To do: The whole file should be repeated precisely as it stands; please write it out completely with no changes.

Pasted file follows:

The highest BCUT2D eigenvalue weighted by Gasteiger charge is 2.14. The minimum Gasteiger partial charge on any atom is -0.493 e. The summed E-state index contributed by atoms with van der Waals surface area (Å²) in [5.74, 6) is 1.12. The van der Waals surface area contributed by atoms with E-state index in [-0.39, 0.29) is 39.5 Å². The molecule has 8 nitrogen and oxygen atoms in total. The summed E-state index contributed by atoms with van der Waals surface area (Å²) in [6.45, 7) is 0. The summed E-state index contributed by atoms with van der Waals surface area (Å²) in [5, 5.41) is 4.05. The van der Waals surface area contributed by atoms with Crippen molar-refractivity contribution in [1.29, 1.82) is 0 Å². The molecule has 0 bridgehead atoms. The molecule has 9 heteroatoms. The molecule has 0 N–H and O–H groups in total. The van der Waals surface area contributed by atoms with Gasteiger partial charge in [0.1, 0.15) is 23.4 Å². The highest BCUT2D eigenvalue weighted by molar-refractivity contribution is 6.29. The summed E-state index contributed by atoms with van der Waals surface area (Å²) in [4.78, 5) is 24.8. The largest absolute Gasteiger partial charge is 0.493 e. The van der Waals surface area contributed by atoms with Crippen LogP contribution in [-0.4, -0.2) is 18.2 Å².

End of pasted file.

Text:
The highest BCUT2D eigenvalue weighted by Gasteiger charge is 2.14. The minimum Gasteiger partial charge on any atom is -0.493 e. The summed E-state index contributed by atoms with van der Waals surface area (Å²) in [5.74, 6) is 1.12. The van der Waals surface area contributed by atoms with E-state index in [-0.39, 0.29) is 39.5 Å². The molecule has 8 nitrogen and oxygen atoms in total. The summed E-state index contributed by atoms with van der Waals surface area (Å²) in [6.45, 7) is 0. The summed E-state index contributed by atoms with van der Waals surface area (Å²) in [5, 5.41) is 4.05. The van der Waals surface area contributed by atoms with Crippen molar-refractivity contribution in [1.29, 1.82) is 0 Å². The molecule has 0 bridgehead atoms. The molecule has 9 heteroatoms. The molecule has 0 N–H and O–H groups in total. The van der Waals surface area contributed by atoms with Gasteiger partial charge in [0.1, 0.15) is 23.4 Å². The highest BCUT2D eigenvalue weighted by molar-refractivity contribution is 6.29. The summed E-state index contributed by atoms with van der Waals surface area (Å²) in [4.78, 5) is 24.8. The largest absolute Gasteiger partial charge is 0.493 e. The van der Waals surface area contributed by atoms with Crippen LogP contribution in [-0.4, -0.2) is 18.2 Å².